8. Trying to implement BetterAsyncTask and I am gettting a little confused in its implementation. Are there any examples of it being used or JavaDoc?

    It seems as though you no longer use
    Result doInBackground(Params… params)
    but rather create a BetterAsyncTaskCallable to do the background operations?

    Also you use after(context, result) for the UI thread processing instead of onPostExecute(ReturnT result)?

    Comment by Stephen Kilsby — January 18, 2010 @ 6:34 am

    • Hey Stephen,

      you simply have to implement all abstract methods, that’s before(), doCheckedInBackground(), after() and handleError().

      You must NOT override on* methods, because that’s where BetterAsyncTask does its internal boiler plate work. I think I even declared those methods final, so you cannot override them anyway. But apart from different naming, you use these methods exactly as you would have used a normal AsyncTask.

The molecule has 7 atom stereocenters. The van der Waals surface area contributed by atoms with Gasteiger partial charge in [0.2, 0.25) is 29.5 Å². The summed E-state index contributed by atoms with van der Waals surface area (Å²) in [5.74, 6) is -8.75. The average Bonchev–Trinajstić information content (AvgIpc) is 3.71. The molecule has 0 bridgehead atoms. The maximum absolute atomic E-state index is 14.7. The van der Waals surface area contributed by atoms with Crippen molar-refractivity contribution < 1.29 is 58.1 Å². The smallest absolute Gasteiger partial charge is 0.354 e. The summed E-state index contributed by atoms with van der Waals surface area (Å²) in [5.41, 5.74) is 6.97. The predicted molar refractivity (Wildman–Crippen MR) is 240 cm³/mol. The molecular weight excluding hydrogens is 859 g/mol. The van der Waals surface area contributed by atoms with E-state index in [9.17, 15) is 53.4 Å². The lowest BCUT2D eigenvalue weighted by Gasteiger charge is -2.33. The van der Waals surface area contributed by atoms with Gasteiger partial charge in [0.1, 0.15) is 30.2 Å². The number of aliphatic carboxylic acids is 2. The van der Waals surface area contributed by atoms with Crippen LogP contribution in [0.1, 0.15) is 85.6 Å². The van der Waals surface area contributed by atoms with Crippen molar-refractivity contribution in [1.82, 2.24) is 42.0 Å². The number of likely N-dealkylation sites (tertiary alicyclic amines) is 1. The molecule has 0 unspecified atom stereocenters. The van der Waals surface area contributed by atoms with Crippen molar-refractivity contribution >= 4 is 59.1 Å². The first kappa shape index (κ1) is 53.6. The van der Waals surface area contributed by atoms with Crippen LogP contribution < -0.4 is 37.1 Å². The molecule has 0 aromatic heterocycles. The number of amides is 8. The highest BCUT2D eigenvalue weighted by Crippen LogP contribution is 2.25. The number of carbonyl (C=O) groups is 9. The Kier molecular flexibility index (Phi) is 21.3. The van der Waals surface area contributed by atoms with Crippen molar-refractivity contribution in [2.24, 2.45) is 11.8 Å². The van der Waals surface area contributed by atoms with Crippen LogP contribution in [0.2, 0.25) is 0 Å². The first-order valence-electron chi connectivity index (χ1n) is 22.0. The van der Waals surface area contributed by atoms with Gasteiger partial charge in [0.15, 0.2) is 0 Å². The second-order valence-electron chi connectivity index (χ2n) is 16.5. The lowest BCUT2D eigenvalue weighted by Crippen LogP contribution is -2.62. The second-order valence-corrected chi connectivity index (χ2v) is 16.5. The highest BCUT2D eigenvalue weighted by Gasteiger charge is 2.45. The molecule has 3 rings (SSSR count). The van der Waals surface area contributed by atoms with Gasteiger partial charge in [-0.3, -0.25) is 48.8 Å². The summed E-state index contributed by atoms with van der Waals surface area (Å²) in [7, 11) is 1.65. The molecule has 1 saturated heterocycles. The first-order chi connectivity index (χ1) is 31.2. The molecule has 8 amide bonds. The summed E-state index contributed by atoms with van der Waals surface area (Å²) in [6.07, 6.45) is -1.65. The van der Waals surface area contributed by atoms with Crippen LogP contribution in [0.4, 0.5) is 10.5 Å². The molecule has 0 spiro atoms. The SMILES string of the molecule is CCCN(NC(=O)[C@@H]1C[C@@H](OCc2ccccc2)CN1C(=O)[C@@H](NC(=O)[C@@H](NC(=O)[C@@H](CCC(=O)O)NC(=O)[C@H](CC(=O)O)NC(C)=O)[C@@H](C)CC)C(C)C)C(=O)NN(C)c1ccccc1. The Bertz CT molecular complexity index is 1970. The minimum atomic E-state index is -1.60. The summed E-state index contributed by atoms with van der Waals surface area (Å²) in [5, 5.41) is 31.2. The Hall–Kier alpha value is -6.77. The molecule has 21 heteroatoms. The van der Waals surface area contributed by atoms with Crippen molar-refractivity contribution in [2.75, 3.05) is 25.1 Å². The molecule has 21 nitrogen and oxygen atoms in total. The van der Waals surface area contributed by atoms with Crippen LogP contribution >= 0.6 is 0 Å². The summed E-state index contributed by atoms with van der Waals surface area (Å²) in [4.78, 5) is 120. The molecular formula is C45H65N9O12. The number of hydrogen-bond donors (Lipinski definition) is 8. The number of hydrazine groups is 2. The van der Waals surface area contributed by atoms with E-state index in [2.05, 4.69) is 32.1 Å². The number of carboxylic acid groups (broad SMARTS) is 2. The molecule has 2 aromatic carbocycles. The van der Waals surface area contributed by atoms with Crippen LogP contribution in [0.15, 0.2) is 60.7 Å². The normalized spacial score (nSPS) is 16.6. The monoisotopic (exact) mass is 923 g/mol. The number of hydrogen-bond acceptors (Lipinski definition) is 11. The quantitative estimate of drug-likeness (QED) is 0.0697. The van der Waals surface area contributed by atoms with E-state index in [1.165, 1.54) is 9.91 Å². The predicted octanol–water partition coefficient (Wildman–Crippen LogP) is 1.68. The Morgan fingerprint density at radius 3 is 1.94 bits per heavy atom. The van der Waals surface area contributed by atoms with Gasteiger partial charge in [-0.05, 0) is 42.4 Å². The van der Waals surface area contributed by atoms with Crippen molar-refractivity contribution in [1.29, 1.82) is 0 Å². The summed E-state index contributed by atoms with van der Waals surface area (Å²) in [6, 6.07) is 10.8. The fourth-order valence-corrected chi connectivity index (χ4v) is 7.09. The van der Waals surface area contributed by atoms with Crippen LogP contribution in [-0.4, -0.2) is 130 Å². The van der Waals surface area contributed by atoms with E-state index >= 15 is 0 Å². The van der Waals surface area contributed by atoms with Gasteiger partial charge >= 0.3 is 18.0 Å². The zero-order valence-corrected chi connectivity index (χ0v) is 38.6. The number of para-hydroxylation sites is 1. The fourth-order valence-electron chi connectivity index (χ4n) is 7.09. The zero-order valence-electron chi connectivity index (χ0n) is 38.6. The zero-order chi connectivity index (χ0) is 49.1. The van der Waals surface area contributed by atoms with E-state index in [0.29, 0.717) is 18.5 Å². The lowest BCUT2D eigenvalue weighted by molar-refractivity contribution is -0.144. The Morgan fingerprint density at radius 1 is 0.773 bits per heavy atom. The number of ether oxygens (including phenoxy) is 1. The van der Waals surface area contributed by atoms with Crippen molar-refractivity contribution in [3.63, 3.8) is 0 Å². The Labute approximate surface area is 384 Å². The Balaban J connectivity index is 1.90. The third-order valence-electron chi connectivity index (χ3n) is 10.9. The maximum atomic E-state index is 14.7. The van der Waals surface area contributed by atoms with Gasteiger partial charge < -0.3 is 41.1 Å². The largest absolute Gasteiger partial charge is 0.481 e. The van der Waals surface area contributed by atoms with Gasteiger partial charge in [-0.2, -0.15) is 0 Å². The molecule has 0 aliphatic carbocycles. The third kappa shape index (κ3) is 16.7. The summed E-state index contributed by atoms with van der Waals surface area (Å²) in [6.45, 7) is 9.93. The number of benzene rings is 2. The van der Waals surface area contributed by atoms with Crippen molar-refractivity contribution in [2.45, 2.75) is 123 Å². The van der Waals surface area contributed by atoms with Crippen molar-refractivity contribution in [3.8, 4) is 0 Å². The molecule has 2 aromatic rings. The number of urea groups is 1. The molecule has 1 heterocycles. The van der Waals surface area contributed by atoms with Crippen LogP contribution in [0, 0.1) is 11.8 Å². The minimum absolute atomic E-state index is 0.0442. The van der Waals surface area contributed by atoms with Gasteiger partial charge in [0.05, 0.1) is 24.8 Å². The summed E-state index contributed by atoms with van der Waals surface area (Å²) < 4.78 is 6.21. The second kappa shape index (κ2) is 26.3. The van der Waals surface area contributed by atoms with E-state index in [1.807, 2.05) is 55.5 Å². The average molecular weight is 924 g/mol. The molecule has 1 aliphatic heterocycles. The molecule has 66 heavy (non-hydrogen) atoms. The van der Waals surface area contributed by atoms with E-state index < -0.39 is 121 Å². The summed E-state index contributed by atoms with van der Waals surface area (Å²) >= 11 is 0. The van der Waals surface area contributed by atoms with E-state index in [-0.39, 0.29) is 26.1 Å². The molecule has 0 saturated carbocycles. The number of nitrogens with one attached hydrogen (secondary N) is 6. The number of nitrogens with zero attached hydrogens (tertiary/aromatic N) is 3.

Comment by Matthias Käppler — January 18, 2010 @ 9:43 am

      • Thanks for clearing this up.

        Also is there nothing simliar to onPreExecute now?

        Have to say you’ve done well in creating and releasing this.

        Comment by Stephen Kilsby — January 19, 2010 @ 2:44 am

      • sorry, missed you said before() aswell.

        Comment by Stephen Kilsby — January 19, 2010 @ 3:06 am

  9. Forgive me again if im missing something but
    is not an abstract method, and thus I am having problems overriding this. Any example code of it being used would be very helpful.

    Comment by Stephen Kilsby — January 19, 2010 @ 4:02 am

    • Finally got AsyncTasks working all fine.

      Looking at doCheckedInBackground in the javadoc rather than looking at the decompiled source of the jar helped.